The majority of Ferrari owners are wary of salt. Indeed many of the keepers of older tipi have forsworn Ready Salted crisps lest their fingers convey some of the noxious chemical to their beloved one and start the recycling process. Government statistics show that of the 9295 Ferraris registered in the UK in 2011 Q4, 1 in 4 were SORN, no doubt mainly to avoid road salt. Therefore that some Ferraristi choose to cover their cars in the stuff may seem a bit odd.
These are those who race their cars at the Bonneville Salt Flats in Utah, USA. Most older enthusiasts know about Bonneville as a former World Land Speed Record venue; the last record set being Gary Gabelich's 622.407 mph (1 mile) in the rocket-powered "The Blue Flame" in 1970. Now it is better known for "Speed Week" and the "World Finals" where, like our sprints there is a wide (and bewildering to the outsider) class system for cars and 'bikes of all shapes and sizes. This was introduced to a huge new audience when the Top Gear lot went there to race three cars, got drawn in, took it seriously and did a very good job. Also, no-one with slightest interest in speed could not help but be captivated by the film "The World's Fastest Indian" about Kiwi Burt Munro.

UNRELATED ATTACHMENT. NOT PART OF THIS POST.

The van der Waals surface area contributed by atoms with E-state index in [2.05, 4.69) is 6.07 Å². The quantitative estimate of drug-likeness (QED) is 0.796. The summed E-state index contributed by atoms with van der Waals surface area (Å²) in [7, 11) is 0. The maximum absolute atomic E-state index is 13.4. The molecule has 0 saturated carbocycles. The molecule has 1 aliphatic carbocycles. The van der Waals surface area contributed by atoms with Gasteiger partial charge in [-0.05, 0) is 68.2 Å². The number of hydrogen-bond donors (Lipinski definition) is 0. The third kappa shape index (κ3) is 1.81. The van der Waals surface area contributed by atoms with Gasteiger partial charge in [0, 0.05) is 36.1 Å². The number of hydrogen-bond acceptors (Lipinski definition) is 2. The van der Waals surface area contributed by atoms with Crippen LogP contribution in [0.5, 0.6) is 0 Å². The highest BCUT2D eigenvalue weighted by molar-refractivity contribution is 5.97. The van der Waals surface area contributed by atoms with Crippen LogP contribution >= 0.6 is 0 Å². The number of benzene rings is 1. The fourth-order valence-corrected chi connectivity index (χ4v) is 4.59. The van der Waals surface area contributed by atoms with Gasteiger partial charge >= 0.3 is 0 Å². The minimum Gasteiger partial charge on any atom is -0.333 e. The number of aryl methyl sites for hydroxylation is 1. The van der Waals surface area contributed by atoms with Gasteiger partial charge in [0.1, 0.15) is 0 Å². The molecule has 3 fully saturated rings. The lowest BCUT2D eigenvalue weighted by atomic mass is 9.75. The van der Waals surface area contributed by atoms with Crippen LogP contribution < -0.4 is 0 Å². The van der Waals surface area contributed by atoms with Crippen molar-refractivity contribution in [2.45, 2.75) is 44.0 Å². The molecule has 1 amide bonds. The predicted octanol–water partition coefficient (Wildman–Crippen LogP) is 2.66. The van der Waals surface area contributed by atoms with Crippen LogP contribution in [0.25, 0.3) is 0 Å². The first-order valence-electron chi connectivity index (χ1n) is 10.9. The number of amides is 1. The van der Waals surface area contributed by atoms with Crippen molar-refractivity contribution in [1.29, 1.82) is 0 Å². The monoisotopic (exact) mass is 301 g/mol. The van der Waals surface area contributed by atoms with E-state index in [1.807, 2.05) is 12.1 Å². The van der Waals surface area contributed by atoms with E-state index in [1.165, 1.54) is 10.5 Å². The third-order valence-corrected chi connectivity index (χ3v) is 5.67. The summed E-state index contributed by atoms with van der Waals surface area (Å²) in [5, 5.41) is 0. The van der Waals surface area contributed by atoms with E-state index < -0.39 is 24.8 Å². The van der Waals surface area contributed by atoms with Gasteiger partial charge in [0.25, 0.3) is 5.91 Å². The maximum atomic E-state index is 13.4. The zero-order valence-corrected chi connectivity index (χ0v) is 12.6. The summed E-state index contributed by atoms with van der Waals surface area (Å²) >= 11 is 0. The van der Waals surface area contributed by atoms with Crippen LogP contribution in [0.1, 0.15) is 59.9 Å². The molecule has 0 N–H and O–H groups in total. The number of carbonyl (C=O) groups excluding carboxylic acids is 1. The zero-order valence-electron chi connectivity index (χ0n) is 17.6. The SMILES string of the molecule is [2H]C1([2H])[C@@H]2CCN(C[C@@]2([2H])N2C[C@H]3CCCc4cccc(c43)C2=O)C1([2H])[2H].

In August we received a Press Release from ACAT - Advanced Clean Air Technologies- Global who had: "Revamped a stock production Ferrari 550 Maranello to break a World Land Speed Record on the Salt Flats at Bonneville for the Southern California Timing Association’s “Speed Week 2012” August 11th–17th".
This triggered something in the Webteam's collective consciousness about an Enzo on the salt and also an F40 which led us to wonder if any more Ferraris have raced at Bonneville. Prolonged Goggling produced a vast amount of stuff, but much of it was "copy and paste" repetitions and it soon became clear that very few Ferraris have run there. [As always, one cannot be too sure about the accuracy of information gained this way.]
One name associated with Ferraris which occurs frequently is that of Bob Norwood, a race driver, creator of interesting cars including P4 replicas and much more. In 1985 he broke a record in a 308QV he rebuilt from a damaged car. The engine was comprehensively tuned, he also used an electric water pump and removed the alternator to reduce parasitic drag on the engine. The car was lowered and used Volvo wheels mounted with tall thin Ferrari 400 rear tyres. A clever detail was packing the trunk (boot) with ice and modifying the air intake such that the engine now breathed denser air. Norwood finally achieved 170 mph, setting new records for both the F/GT and F/Modified Sports class.